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I'm currently trying to fix a memory leak within my application (it's not showing up using the leaks tool), so I'm using the heapshot function of the Allocations instrument. I have taken several heapshots as shown below:

heapshots

The action I am performing is changing views from a normal menu -> one containing an MKMapView (with an overlay) and back again.

I have checked and the memory is increasing every time I enter the MKMapView. I declare the MKMapView once upon initialisation, and the view containing the MKMapView is never released until the end of the application cycle. So it shouldn't be a creation issue.

If I go into one of the heapshots I can see the following:

Broken down heapshots

and each of the memory addresses look like the following:

Memory address

I can't seem to figure out why so many QuartzCore overhead is being left, let alone why it's being created each time the view is being shown. Can anyone tell me if there is a way to see what object is directly calling this, or which object is retaining it? This is creating enough of a memory leak to eventually crash my app but I cannot seem to fix it.

EDIT:

Okay here is some of my code (it's a big code so will try show selective bits):

First in the menu this is called when the map button is pressed:

[self presentModalViewController:[dictionaryViews objectForKey:kMapView] animated:NO];

This then loads the map up, where the code called is as follows:

- (void)viewDidAppear:(BOOL)animated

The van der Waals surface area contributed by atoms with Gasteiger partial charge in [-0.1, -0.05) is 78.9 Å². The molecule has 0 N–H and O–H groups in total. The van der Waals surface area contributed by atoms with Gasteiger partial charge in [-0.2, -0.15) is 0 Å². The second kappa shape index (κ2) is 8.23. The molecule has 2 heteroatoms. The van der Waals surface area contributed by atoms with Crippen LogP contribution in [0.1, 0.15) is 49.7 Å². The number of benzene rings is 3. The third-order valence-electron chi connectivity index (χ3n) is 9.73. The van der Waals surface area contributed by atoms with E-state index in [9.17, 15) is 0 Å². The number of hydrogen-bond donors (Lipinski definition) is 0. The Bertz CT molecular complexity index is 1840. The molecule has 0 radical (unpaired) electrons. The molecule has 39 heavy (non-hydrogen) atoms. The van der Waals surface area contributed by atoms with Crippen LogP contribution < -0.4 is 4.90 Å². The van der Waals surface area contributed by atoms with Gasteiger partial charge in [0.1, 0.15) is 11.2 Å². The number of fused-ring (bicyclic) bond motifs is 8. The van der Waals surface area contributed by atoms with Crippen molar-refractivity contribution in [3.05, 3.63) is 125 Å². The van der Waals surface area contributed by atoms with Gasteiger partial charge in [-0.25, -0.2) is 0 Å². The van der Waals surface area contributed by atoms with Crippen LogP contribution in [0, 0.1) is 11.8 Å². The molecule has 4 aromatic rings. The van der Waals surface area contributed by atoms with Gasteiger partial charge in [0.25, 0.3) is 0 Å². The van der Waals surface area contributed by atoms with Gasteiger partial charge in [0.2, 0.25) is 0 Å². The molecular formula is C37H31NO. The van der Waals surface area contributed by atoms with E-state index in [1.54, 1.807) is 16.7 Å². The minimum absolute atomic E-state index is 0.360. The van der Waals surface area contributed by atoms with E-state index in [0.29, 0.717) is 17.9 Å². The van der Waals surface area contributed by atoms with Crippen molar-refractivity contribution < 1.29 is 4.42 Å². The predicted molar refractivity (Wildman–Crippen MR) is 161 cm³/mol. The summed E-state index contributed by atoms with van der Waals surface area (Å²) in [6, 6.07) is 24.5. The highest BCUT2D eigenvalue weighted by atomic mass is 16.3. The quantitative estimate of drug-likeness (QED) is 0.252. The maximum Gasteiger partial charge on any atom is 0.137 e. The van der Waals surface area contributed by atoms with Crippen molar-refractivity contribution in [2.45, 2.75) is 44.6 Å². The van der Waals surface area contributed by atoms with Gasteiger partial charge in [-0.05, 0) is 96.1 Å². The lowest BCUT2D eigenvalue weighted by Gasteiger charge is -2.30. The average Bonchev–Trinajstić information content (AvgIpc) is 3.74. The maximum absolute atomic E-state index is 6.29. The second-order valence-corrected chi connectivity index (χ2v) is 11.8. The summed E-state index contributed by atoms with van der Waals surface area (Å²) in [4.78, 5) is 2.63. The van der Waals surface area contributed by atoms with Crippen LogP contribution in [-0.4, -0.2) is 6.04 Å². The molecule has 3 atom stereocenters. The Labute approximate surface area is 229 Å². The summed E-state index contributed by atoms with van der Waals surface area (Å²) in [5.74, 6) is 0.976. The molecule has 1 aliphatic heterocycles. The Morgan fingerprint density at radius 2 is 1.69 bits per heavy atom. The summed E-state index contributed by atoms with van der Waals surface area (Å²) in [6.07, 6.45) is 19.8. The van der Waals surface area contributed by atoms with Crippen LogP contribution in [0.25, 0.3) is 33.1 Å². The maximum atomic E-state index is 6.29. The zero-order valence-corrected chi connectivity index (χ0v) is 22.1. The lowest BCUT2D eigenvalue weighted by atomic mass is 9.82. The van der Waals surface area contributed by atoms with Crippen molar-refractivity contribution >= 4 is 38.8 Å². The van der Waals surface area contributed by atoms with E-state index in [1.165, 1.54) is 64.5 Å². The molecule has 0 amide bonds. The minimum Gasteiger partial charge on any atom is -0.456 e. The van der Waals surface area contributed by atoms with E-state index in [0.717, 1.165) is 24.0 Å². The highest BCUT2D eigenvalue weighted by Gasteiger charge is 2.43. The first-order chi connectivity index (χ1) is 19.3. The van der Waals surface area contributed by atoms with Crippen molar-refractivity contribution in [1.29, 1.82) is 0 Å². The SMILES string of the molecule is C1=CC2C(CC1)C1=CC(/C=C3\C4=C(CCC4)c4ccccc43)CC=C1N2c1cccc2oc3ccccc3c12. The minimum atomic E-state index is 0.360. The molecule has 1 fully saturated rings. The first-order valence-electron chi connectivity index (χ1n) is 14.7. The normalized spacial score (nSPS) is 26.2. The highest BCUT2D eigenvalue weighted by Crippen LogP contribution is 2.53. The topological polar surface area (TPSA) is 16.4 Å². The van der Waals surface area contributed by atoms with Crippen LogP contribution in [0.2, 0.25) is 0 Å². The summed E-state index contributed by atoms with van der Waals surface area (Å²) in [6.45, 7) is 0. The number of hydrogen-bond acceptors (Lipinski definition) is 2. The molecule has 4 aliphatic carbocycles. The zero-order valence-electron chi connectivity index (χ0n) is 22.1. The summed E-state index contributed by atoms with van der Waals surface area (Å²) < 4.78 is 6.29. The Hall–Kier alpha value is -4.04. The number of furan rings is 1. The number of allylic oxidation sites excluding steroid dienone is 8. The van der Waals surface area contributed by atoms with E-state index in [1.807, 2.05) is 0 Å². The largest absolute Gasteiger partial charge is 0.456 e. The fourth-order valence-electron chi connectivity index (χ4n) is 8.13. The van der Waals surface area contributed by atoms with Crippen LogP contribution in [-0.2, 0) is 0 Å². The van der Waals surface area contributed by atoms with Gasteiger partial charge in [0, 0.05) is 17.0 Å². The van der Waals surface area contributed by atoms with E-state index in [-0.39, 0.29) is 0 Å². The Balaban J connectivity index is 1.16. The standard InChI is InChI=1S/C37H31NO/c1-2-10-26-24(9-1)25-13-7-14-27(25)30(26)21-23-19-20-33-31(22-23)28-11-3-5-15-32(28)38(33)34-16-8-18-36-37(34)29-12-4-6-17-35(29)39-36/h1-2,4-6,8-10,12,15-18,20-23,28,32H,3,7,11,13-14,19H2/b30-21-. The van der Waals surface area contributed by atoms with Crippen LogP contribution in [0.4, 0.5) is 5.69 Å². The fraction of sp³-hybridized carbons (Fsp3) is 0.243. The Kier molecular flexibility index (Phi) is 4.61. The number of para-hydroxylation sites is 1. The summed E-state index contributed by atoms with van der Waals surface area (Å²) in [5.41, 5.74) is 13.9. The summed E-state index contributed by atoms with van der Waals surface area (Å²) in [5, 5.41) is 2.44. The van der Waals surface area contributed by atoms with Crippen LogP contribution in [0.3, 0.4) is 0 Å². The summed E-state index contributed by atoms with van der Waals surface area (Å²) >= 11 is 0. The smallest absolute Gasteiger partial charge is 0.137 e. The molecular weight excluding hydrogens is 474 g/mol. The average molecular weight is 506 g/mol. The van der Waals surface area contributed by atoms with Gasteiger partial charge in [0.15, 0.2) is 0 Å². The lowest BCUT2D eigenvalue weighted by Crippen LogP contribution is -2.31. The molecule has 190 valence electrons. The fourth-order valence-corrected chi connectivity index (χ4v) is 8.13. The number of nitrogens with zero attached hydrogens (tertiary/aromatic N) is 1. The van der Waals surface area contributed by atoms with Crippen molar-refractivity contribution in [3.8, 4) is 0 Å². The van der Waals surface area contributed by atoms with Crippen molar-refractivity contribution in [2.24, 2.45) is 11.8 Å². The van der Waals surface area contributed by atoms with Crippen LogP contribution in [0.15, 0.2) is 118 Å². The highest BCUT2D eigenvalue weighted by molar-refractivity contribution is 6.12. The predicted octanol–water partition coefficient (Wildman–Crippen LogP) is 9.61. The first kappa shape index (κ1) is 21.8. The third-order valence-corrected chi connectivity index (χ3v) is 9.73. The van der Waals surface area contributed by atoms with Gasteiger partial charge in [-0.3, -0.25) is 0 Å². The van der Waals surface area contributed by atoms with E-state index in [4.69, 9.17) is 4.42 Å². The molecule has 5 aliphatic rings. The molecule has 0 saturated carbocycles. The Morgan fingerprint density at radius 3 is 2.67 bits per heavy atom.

{
    if (self.mkMapView)
    {
        [self changeMapOverlay:14];

    Singleton *singleton = [Singleton sharedSingleton];

    if ([singleton.storyLocation isEqualToString:kGunthorpe])
    {
        CustomAlertView *alert = [[CustomAlertView alloc] initWithTitle:@"Map" message:@"Once you are ready to visit your first location touch the green pin and press the play button. If you are walking the streets use the directions tab to guide you." delegate:self cancelButtonTitle:@"Okay" otherButtonTitles:nil];
        [alert show];
        [alert release];

        //int i =0;
    }

    // Setup for 30 fps
    float fps = 1.0 / 30.0;
    self.timerMap = [NSTimer scheduledTimerWithTimeInterval:fps target:self selector:@selector(mapLoop) userInfo:nil repeats:YES];  
}
}

This then calls the changeOverlay function which does the following:

if (!self.mkMapOverlay)
    {
        MapOverlay *mapOverlay = [[MapOverlay alloc] init];
        [self.mkMapView addOverlay:mapOverlay];
        self.mkMapOverlay = mapOverlay;
        [mapOverlay release];

        mkOverlayRect = MKMapRectMake([self.mkMapOverlayView.overlay boundingMapRect].origin.x, [self.mkMapOverlayView.overlay boundingMapRect].origin.y, [self.mkMapOverlayView.overlay boundingMapRect].size.width, [self.mkMapOverlayView.overlay boundingMapRect].size.height);
    }
    else 
    {
        [self.mkMapOverlayView setHidden:FALSE];
    }

This is called to make sure the map uses the overlay as the default view (it can change to hybrid and normal). - I've checked and the mapOverlay only gets called the first time as I never change the map type.

To exit the map you have to click a detailDisclosureButton on a map pin, which calls the following code:

- (void)mapView:(MKMapView *)mapView annotationView:(MKAnnotationView *)view calloutAccessoryControlTapped:(UIControl *)control